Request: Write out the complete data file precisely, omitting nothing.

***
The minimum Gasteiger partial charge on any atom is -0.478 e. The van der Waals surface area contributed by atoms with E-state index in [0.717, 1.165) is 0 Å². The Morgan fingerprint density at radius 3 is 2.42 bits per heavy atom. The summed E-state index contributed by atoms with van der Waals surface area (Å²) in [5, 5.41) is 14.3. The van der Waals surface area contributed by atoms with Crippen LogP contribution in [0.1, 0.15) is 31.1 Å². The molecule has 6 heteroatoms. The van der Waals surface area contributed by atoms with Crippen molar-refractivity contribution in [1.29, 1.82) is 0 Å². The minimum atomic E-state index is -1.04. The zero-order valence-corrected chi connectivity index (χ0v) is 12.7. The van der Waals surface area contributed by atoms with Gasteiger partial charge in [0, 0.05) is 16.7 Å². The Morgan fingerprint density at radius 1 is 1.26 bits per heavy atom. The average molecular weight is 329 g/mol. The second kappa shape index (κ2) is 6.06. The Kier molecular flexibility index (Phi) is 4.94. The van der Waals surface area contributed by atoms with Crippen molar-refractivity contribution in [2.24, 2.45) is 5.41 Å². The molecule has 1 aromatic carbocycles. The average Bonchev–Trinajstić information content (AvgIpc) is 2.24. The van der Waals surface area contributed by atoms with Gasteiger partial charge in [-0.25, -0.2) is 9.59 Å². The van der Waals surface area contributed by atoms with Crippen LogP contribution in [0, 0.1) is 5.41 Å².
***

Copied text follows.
The minimum Gasteiger partial charge on any atom is -0.478 e. The van der Waals surface area contributed by atoms with E-state index in [0.717, 1.165) is 0 Å². The Morgan fingerprint density at radius 3 is 2.42 bits per heavy atom. The summed E-state index contributed by atoms with van der Waals surface area (Å²) in [5, 5.41) is 14.3. The van der Waals surface area contributed by atoms with Crippen LogP contribution in [0.1, 0.15) is 31.1 Å². The molecule has 6 heteroatoms. The van der Waals surface area contributed by atoms with Crippen molar-refractivity contribution in [1.29, 1.82) is 0 Å². The minimum atomic E-state index is -1.04. The zero-order valence-corrected chi connectivity index (χ0v) is 12.7. The van der Waals surface area contributed by atoms with Gasteiger partial charge in [0, 0.05) is 16.7 Å². The Morgan fingerprint density at radius 1 is 1.26 bits per heavy atom. The average molecular weight is 329 g/mol. The second kappa shape index (κ2) is 6.06. The Kier molecular flexibility index (Phi) is 4.94. The van der Waals surface area contributed by atoms with Crippen molar-refractivity contribution in [2.24, 2.45) is 5.41 Å². The molecule has 1 aromatic carbocycles. The average Bonchev–Trinajstić information content (AvgIpc) is 2.24. The van der Waals surface area contributed by atoms with Gasteiger partial charge in [-0.25, -0.2) is 9.59 Å². The van der Waals surface area contributed by atoms with Crippen LogP contribution in [0, 0.1) is 5.41 Å².